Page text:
When Paulo Coelho learnt Malala had gifted to the library her personal copy of The Alchemist, he was very moved.

We do not defeat terrorists and religious fundamentalists with guns, we defeat them with books, with ideas.

Today, The Alchemist by Paulo Coelho has notched up two hundred and sixty-eight consectutive weeks in the New York Times best-seller list. Not bad for a book that was first published twenty-five years ago.

Girls going wild in red light district

August 31, 2013

So you think you will dance? Sometimes things are not what they seem. Men, women and children are trafficked – tricked, forced and exploited in the sex industry. Awareness campaign created by Duval Guillaume Modem and produced by monodot in support of STOP THE TRAFFIK.

Music: a-shja by Raveyards vs. DJ Uinkxxx

March on Washington

August 28, 2013

Fifty years ago to the day, half a million marched on Washington to demand equality and jobs.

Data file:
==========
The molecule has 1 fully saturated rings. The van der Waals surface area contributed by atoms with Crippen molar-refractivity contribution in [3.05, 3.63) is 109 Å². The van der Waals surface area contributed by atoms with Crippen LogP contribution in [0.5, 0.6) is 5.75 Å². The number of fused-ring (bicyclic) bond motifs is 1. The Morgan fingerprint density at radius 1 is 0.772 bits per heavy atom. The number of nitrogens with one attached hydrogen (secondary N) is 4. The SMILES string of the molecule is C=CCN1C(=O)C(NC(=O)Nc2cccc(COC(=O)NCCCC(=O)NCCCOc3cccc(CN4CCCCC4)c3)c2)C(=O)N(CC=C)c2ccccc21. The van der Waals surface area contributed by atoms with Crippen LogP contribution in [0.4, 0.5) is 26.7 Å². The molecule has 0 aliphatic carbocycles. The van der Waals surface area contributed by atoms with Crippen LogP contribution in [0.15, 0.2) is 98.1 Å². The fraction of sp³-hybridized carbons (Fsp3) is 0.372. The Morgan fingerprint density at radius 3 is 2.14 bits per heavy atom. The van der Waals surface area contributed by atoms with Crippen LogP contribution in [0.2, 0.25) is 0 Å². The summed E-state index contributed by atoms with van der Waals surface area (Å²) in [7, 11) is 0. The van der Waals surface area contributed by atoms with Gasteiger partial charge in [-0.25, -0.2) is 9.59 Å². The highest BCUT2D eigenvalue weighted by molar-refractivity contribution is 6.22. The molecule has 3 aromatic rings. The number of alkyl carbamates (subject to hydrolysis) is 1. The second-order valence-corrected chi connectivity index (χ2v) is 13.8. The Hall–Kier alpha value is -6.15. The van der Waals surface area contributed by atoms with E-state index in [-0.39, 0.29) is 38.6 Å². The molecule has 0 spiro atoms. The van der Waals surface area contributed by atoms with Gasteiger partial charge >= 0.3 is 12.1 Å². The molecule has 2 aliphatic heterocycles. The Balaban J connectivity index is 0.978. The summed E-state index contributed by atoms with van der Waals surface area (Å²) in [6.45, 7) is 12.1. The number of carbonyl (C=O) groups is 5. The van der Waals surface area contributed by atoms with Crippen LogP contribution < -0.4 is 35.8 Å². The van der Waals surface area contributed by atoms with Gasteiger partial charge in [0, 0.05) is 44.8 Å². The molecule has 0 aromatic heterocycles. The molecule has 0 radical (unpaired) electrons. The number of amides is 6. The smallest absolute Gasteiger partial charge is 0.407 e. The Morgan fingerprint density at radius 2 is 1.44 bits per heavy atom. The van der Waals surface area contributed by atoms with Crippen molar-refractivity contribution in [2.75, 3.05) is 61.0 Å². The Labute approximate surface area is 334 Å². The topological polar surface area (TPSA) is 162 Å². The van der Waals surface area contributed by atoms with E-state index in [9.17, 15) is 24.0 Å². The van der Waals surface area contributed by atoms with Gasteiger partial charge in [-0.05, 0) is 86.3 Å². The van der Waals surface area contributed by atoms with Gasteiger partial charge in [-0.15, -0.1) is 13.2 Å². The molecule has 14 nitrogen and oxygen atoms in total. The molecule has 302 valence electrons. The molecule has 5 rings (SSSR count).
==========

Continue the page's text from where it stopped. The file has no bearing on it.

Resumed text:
At exactly three o’clock in the afternoon, Martin Luther King delivered his now famous I have a dream speech.

This Train Rides Again

August 24, 2013

Recreation of one of the Freedom Trains 50 years ago.

Trains, buses, chartered palnes, all headed to Washington for a mass rally on Wednesday 28 August 1963.

It was at this rally, Martin Luther King gave his ‘I have a dream speech’.

One woman on the train spoke of her hopes for a better future for her relatives, “after I am gone.”

In 1963, the legendary American broadcaster Studs Terkel, presented a radio programme, ‘This Train,’ in which he followed African Americans (or Negroes as they were called at the time) travelling on a train from Chicago to Washington. They were part of the March on Washington, which culminated in Martin Luther King’s “I Have a Dream” speech. The thousands who took part wanted to achieve jobs and freedom for Black Americans. One woman on the train spoke of her hopes for a better future for her relatives, “after I am gone.”